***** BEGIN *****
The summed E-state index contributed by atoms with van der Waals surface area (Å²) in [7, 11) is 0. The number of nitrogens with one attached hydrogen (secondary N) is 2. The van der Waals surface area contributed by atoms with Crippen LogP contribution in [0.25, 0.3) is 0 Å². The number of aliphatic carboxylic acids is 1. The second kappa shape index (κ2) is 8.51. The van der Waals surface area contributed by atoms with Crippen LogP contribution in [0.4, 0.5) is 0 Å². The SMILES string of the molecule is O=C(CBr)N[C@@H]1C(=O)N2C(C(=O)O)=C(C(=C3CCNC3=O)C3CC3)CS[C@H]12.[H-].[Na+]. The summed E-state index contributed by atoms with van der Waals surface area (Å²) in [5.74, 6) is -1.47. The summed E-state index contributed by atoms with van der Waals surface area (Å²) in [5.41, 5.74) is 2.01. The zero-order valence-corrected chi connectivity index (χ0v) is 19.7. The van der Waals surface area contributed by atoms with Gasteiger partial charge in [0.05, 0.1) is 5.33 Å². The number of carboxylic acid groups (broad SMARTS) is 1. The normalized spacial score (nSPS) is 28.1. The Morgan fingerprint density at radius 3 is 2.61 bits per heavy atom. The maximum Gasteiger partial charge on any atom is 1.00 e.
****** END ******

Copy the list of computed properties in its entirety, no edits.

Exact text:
The summed E-state index contributed by atoms with van der Waals surface area (Å²) in [7, 11) is 0. The number of nitrogens with one attached hydrogen (secondary N) is 2. The van der Waals surface area contributed by atoms with Crippen LogP contribution in [0.25, 0.3) is 0 Å². The number of aliphatic carboxylic acids is 1. The second kappa shape index (κ2) is 8.51. The van der Waals surface area contributed by atoms with Crippen LogP contribution in [0.4, 0.5) is 0 Å². The SMILES string of the molecule is O=C(CBr)N[C@@H]1C(=O)N2C(C(=O)O)=C(C(=C3CCNC3=O)C3CC3)CS[C@H]12.[H-].[Na+]. The summed E-state index contributed by atoms with van der Waals surface area (Å²) in [5.74, 6) is -1.47. The summed E-state index contributed by atoms with van der Waals surface area (Å²) in [5.41, 5.74) is 2.01. The zero-order valence-corrected chi connectivity index (χ0v) is 19.7. The van der Waals surface area contributed by atoms with Gasteiger partial charge in [0.05, 0.1) is 5.33 Å². The number of carboxylic acid groups (broad SMARTS) is 1. The normalized spacial score (nSPS) is 28.1. The Morgan fingerprint density at radius 3 is 2.61 bits per heavy atom. The maximum Gasteiger partial charge on any atom is 1.00 e.